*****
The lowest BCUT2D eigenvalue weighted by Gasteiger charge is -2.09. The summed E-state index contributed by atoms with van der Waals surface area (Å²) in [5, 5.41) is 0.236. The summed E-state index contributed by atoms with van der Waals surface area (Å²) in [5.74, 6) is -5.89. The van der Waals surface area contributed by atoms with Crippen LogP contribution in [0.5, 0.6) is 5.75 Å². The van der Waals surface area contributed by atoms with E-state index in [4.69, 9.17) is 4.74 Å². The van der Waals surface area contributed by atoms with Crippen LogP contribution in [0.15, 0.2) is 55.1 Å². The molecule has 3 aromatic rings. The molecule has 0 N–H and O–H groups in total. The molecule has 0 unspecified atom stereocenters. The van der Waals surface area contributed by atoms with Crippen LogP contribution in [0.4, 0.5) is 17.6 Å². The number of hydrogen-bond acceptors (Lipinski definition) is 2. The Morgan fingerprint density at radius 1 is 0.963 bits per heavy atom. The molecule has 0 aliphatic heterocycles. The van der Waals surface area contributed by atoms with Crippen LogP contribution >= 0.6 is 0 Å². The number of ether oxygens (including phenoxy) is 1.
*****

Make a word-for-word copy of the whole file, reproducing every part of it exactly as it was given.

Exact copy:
The lowest BCUT2D eigenvalue weighted by Gasteiger charge is -2.09. The summed E-state index contributed by atoms with van der Waals surface area (Å²) in [5, 5.41) is 0.236. The summed E-state index contributed by atoms with van der Waals surface area (Å²) in [5.74, 6) is -5.89. The van der Waals surface area contributed by atoms with Crippen LogP contribution in [0.5, 0.6) is 5.75 Å². The van der Waals surface area contributed by atoms with E-state index in [4.69, 9.17) is 4.74 Å². The van der Waals surface area contributed by atoms with Crippen LogP contribution in [0.15, 0.2) is 55.1 Å². The molecule has 3 aromatic rings. The molecule has 0 N–H and O–H groups in total. The molecule has 0 unspecified atom stereocenters. The van der Waals surface area contributed by atoms with Crippen LogP contribution in [0.4, 0.5) is 17.6 Å². The number of hydrogen-bond acceptors (Lipinski definition) is 2. The Morgan fingerprint density at radius 1 is 0.963 bits per heavy atom. The molecule has 0 aliphatic heterocycles. The van der Waals surface area contributed by atoms with Crippen LogP contribution >= 0.6 is 0 Å². The number of ether oxygens (including phenoxy) is 1.